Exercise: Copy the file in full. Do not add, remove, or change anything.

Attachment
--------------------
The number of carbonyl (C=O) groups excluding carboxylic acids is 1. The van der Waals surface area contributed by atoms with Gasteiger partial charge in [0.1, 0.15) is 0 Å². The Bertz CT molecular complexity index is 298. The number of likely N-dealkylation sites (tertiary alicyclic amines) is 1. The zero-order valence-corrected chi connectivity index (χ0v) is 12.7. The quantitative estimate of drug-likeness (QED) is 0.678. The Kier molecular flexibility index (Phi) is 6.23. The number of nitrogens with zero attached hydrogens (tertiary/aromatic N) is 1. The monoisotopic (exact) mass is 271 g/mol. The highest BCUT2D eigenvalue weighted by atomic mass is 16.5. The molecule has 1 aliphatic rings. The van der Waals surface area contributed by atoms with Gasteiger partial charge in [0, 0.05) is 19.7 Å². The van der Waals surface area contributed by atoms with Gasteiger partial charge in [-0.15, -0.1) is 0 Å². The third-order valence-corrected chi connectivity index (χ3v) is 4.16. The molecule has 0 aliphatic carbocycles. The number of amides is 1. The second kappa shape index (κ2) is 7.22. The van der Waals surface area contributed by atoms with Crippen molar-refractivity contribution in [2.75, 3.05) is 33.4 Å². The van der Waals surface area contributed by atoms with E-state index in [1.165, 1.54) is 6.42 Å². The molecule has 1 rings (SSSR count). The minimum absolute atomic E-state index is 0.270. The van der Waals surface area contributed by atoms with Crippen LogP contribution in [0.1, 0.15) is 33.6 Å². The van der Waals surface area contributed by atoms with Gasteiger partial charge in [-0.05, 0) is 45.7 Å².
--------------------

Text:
The number of carbonyl (C=O) groups excluding carboxylic acids is 1. The van der Waals surface area contributed by atoms with Gasteiger partial charge in [0.1, 0.15) is 0 Å². The Bertz CT molecular complexity index is 298. The number of likely N-dealkylation sites (tertiary alicyclic amines) is 1. The zero-order valence-corrected chi connectivity index (χ0v) is 12.7. The quantitative estimate of drug-likeness (QED) is 0.678. The Kier molecular flexibility index (Phi) is 6.23. The number of nitrogens with zero attached hydrogens (tertiary/aromatic N) is 1. The monoisotopic (exact) mass is 271 g/mol. The highest BCUT2D eigenvalue weighted by atomic mass is 16.5. The molecule has 1 aliphatic rings. The van der Waals surface area contributed by atoms with Gasteiger partial charge in [0, 0.05) is 19.7 Å². The van der Waals surface area contributed by atoms with Gasteiger partial charge in [-0.15, -0.1) is 0 Å². The third-order valence-corrected chi connectivity index (χ3v) is 4.16. The molecule has 0 aliphatic carbocycles. The number of amides is 1. The second kappa shape index (κ2) is 7.22. The van der Waals surface area contributed by atoms with Crippen molar-refractivity contribution in [2.75, 3.05) is 33.4 Å². The van der Waals surface area contributed by atoms with E-state index in [1.165, 1.54) is 6.42 Å². The molecule has 1 rings (SSSR count). The minimum absolute atomic E-state index is 0.270. The van der Waals surface area contributed by atoms with Crippen LogP contribution in [0.1, 0.15) is 33.6 Å². The van der Waals surface area contributed by atoms with Gasteiger partial charge in [-0.05, 0) is 45.7 Å².